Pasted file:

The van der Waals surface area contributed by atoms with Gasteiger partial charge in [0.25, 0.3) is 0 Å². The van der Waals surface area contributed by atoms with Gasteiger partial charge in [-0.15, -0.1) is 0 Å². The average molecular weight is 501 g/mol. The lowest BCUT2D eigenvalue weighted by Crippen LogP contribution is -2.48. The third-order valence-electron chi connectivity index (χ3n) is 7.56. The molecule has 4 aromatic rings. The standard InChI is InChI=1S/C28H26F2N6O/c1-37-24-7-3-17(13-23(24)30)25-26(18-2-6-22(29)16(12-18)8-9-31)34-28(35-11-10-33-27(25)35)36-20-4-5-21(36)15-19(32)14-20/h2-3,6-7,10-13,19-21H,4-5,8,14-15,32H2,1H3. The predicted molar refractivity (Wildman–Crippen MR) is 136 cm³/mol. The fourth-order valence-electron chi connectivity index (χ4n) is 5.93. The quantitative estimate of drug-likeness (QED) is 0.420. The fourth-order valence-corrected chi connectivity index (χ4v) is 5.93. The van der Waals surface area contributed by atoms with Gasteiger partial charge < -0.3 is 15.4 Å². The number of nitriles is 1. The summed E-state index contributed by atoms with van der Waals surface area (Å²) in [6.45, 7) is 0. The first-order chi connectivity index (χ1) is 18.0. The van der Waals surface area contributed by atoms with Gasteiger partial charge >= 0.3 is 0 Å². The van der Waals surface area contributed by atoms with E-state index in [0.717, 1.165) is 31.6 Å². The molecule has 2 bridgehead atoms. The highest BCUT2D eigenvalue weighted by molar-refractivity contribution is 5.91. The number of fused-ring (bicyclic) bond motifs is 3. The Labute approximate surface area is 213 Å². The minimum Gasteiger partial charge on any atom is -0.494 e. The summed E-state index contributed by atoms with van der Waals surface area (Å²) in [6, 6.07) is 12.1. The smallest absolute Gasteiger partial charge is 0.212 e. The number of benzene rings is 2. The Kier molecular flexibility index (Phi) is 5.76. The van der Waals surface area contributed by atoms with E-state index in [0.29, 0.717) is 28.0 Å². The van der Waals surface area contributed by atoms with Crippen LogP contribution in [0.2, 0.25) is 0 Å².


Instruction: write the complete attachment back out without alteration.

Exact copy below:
The van der Waals surface area contributed by atoms with Gasteiger partial charge in [0.25, 0.3) is 0 Å². The van der Waals surface area contributed by atoms with Gasteiger partial charge in [-0.15, -0.1) is 0 Å². The average molecular weight is 501 g/mol. The lowest BCUT2D eigenvalue weighted by Crippen LogP contribution is -2.48. The third-order valence-electron chi connectivity index (χ3n) is 7.56. The molecule has 4 aromatic rings. The standard InChI is InChI=1S/C28H26F2N6O/c1-37-24-7-3-17(13-23(24)30)25-26(18-2-6-22(29)16(12-18)8-9-31)34-28(35-11-10-33-27(25)35)36-20-4-5-21(36)15-19(32)14-20/h2-3,6-7,10-13,19-21H,4-5,8,14-15,32H2,1H3. The predicted molar refractivity (Wildman–Crippen MR) is 136 cm³/mol. The fourth-order valence-electron chi connectivity index (χ4n) is 5.93. The quantitative estimate of drug-likeness (QED) is 0.420. The fourth-order valence-corrected chi connectivity index (χ4v) is 5.93. The van der Waals surface area contributed by atoms with Gasteiger partial charge < -0.3 is 15.4 Å². The number of nitriles is 1. The summed E-state index contributed by atoms with van der Waals surface area (Å²) in [6.45, 7) is 0. The first-order chi connectivity index (χ1) is 18.0. The van der Waals surface area contributed by atoms with Gasteiger partial charge >= 0.3 is 0 Å². The van der Waals surface area contributed by atoms with E-state index in [0.717, 1.165) is 31.6 Å². The molecule has 2 bridgehead atoms. The highest BCUT2D eigenvalue weighted by molar-refractivity contribution is 5.91. The number of fused-ring (bicyclic) bond motifs is 3. The Labute approximate surface area is 213 Å². The minimum Gasteiger partial charge on any atom is -0.494 e. The summed E-state index contributed by atoms with van der Waals surface area (Å²) in [6, 6.07) is 12.1. The smallest absolute Gasteiger partial charge is 0.212 e. The number of benzene rings is 2. The Kier molecular flexibility index (Phi) is 5.76. The van der Waals surface area contributed by atoms with E-state index in [0.29, 0.717) is 28.0 Å². The van der Waals surface area contributed by atoms with Crippen LogP contribution in [0.2, 0.25) is 0 Å².